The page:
[from Deep-Sea Life 15]
Museums Victoria, Australia
In June 2017, a team of international marine biologists lead by Museums Victoria, conducted the first dedicated biodiversity survey of lower bathyal and abyssal seafloors off eastern Australia using Australia’s Marine National Facility, the RV Investigator. Australia previously lacked the capacity to survey at these depths.
There was a lot of enthusiastic media coverage of the expedition, and it really captured the public’s attention that we were exploring a completely unknown part of the planet. The excitement went international and many of you may have seen images of the faceless fish, the short-arsed feeler fish, and other critters we found on the voyage.
It took 2.5 years after the voyage for a small army of taxonomists to identify the specimens, and for me and others to analyse the results. But now the results are published, which (I think) are just as interesting as the spectacular imagery. The full report, including pre-prints of all papers cited below, is available here.
The tropical-temperate transition in benthic community structure, so evident to us in shallow water (corals vs kelps), extends all the way down into the abyss (https://doi.org/10.1016/j.dsr.2020.103283). The animals of the tropical abyss are different from those in temperate latitudes. It is not clear what the driver for this community change would be. Temperature, salinity or oxygen are practically constant across these latitudes at these depths. Primary production at the sea surface is higher at temperate latitudes (due to phytoplankton/salp blooms). But increased productivity is typically linked to changes in diversity or abundance (https://doi.org/10.1111/ddi.13034), not wholescale changes in species composition. It is fun to speculate. Maybe it is due to species composition of the phytoplankton (i.e. the diet of deep-sea animals) or factors operating the larvae of deep sea animals. Or maybe it is the force of northward deep-sea currents (which can scour the lower Australian continental margin back to rock), driving a southern fauna up against their ancient tropical cousins. We have no idea.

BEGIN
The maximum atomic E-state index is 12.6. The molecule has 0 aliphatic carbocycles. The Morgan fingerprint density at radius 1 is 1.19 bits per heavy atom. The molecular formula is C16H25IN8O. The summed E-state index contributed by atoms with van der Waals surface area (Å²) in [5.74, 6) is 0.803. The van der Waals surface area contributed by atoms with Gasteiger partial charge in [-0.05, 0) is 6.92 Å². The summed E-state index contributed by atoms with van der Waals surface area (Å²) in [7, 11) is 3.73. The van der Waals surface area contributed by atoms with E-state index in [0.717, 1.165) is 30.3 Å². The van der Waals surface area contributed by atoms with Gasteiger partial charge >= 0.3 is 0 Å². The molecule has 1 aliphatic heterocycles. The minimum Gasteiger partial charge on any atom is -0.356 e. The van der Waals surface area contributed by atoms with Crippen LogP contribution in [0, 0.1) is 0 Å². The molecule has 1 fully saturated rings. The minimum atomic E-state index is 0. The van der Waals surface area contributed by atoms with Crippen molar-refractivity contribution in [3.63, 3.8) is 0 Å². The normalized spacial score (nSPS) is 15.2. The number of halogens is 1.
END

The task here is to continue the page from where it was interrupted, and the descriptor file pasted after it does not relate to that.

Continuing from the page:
The new abyssal material also plugged a large sampling gap for genetic analyses. For the first time, we managed to assemble a complete phylogeny of samples from shallow water to the abyss and from the tropics to Antarctica (https://doi.org/10.1038/s41586-019-0886-z) for an entire class of animals (brittle stars or ophiuroids). From this we could see that the tropics in general have a relatively old fauna. In fact, the most phylogenetically remote lineages (those that stick out on long phylogenetic branches all by themselves – the ophiuroid equivalents of the coelacanths or tuatara) mainly occur between 200-1000 m in the tropics. This is the sweet spot for ancient marine relics, below the disturbances of the shallows and above the re-occurring anoxia of the very deep.
The temperate and Antarctic fauna are much younger (mostly from ~40 million years ago), originating as the Earth cooled and formed new environmental niches. Antarctica appears to be in rebound and has the highest speciation rate for any biome in our study.
We are off again in mid-2021, this time to survey the ancient seamounts around Christmas and Cocos Keeling Islands in the eastern Indian Ocean. Another swathe of completely unexplored seafloor.